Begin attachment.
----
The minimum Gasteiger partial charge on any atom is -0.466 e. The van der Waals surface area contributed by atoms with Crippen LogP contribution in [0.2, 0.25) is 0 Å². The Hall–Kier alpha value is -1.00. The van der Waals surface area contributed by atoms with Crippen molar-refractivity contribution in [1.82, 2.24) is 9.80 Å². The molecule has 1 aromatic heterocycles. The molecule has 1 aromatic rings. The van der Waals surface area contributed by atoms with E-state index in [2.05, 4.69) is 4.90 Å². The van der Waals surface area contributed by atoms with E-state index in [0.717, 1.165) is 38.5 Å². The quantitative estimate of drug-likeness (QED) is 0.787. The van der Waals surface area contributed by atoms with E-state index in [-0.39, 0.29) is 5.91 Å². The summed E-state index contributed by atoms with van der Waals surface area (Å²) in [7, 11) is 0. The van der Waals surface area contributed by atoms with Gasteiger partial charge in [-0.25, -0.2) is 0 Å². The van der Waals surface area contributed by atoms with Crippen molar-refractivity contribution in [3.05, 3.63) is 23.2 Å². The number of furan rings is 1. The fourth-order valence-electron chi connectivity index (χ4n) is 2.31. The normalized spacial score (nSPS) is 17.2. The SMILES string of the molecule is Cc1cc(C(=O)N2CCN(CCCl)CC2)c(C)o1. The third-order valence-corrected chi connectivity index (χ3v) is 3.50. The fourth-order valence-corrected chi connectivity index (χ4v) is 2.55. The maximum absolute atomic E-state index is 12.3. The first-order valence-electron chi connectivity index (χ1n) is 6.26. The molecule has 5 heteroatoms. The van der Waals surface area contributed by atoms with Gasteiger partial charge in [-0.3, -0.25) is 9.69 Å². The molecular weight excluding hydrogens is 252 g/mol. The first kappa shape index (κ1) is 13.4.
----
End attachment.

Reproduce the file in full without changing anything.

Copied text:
The minimum Gasteiger partial charge on any atom is -0.466 e. The van der Waals surface area contributed by atoms with Crippen LogP contribution in [0.2, 0.25) is 0 Å². The Hall–Kier alpha value is -1.00. The van der Waals surface area contributed by atoms with Crippen molar-refractivity contribution in [1.82, 2.24) is 9.80 Å². The molecule has 1 aromatic heterocycles. The molecule has 1 aromatic rings. The van der Waals surface area contributed by atoms with E-state index in [2.05, 4.69) is 4.90 Å². The van der Waals surface area contributed by atoms with E-state index in [0.717, 1.165) is 38.5 Å². The quantitative estimate of drug-likeness (QED) is 0.787. The van der Waals surface area contributed by atoms with E-state index in [-0.39, 0.29) is 5.91 Å². The summed E-state index contributed by atoms with van der Waals surface area (Å²) in [7, 11) is 0. The van der Waals surface area contributed by atoms with Gasteiger partial charge in [-0.25, -0.2) is 0 Å². The van der Waals surface area contributed by atoms with Crippen molar-refractivity contribution in [3.05, 3.63) is 23.2 Å². The number of furan rings is 1. The fourth-order valence-electron chi connectivity index (χ4n) is 2.31. The normalized spacial score (nSPS) is 17.2. The SMILES string of the molecule is Cc1cc(C(=O)N2CCN(CCCl)CC2)c(C)o1. The third-order valence-corrected chi connectivity index (χ3v) is 3.50. The fourth-order valence-corrected chi connectivity index (χ4v) is 2.55. The maximum absolute atomic E-state index is 12.3. The first-order valence-electron chi connectivity index (χ1n) is 6.26. The molecule has 5 heteroatoms. The van der Waals surface area contributed by atoms with Gasteiger partial charge in [-0.3, -0.25) is 9.69 Å². The molecular weight excluding hydrogens is 252 g/mol. The first kappa shape index (κ1) is 13.4.